Finding Hope, Redemption, Courage... from Cancer

"(At one time) my future seemed to stretch out before me like a straight road. I thought I could see along it for many a milestone. Now there is a bend in it. I don't know what lies around the bend, but I'm going to believe that the best does. It has a fascination of its own, that bend." - Lucy Maud Montgomery, Anne of Green Gables

Thursday, July 22, 2010

That's it, I'm moving to Hawaii

Do I even have to explain why?

Yes, I know you've heard me say this before, but I need to say it again: Hawaii would make everything better. How do I know? Putting aside the amazing smell of island air - just one breath of which, even from the plane, is enough to bring me down ten notches - and forgetting the stunning beauty of the beaches, the soothing repetition of the waves, or the feeling of pure serenity that I have while sipping coffee on the lanai, it really boils down to one thing.


No surprise to any of you out there, of course. I've often suspected that I've been a victim of seasonal affective disorder, just like each of the millions of people living in the lower mainland of B.C. I just didn't know it for sure until these past two weeks of warm sunshine were met with even just partial clouds today. It's not cold, or rainy, and yet I feel absolutely exhausted.

Of course, there are other reasons for that.

Some of you have messaged me to ask how Sprycel is going. Today I went to the doctor to answer that same question from him. Apparently my CBC blood work is good (it will be a few months before we do another MRD analysis). And really, I feel so much better on Sprycel than I did on Gleevec. I am way, way, waaayyy more tired than before, but have far less pain. Somehow the intense bone pain was way more difficult to cope with than fatigue. There's some other exhausting side effects (I won't mention those, because not all of you reading this are my mother or a nurse), and some potential for dangerous side effects (neutropenia, pleural or pericardial effusions - fluid around the lungs or heart), but really, this is much easier to manage than before.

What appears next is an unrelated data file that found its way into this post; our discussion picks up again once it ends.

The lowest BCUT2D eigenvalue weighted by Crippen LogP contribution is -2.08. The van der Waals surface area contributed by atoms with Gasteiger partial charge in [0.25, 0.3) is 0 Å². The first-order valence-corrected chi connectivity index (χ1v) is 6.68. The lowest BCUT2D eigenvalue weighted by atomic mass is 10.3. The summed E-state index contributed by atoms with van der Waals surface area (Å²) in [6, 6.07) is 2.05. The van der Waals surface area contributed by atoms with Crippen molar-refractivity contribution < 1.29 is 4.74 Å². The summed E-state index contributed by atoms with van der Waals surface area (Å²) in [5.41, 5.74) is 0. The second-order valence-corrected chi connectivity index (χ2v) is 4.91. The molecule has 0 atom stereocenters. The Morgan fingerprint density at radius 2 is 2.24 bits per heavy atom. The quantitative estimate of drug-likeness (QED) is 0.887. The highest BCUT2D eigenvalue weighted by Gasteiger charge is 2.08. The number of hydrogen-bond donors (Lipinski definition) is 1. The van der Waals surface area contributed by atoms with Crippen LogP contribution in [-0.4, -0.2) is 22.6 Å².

Especially when the sun is out. Drinking my morning coffee on our deck with sunlight warming up my face is just like magic, and I have energy for the rest of my day, for my kids.

But I live in B.C. And I love living in B.C. And I just spent the last two weeks celebrating birthdays, anniversaries, and hey-guess-what-we-actually-have-some-time-together parties with friends and family. My family and friends blessed me with multiple 30th birthday gatherings. My brother and his family came for a week and we laughed so much, little Amy making me laugh so hard my sides hurt. I know I'm dreaming to hope for the past two weeks (weather or otherwise) to continue on a regular basis. Because, really, who gets that?

Unless we moved to Hawaii...

No, I won't kid myself. Even Hawaii gets rain. The rain there is different, of course. It's almost a relief, a breath, and it only lasts ten minutes. And Hawaii doesn't have all of these amazing people that help me keep going - including those of you so good to read this blog - and especially our extended families.

And then, there's one really big thing Hawaii doesn't have...

Free Sprycel.

Walking through the basement halls of Royal Columbian Hospital today at noon, waiting for them to fill my new Sprycel prescription from my oncologist (yes, isn't it lovely that the drugs are kept in the dungeon of the hospital?), David says casually, Did you know Sprycel costs more than Gleevec?

Those of you following my story for awhile know that Gleevec costs upwards of $36,000 USD for a year supply. In Canada, its nearly $50,000. Without the BC Cancer Agency paying for every penny (yes, absolutely amazing, I know), we would be in serious trouble.

And without all the prayers and support of such awesome family and friends, including those of you good enough to read my thoughts here, we would be in even worse trouble.

So, Hawaii would fix everything - except give me the one thing I need to stay alive, while separating us from the one thing we couldn't live without.

That's it, I guess I'm staying here.

Wednesday, July 7, 2010

Day 3

Hey guys.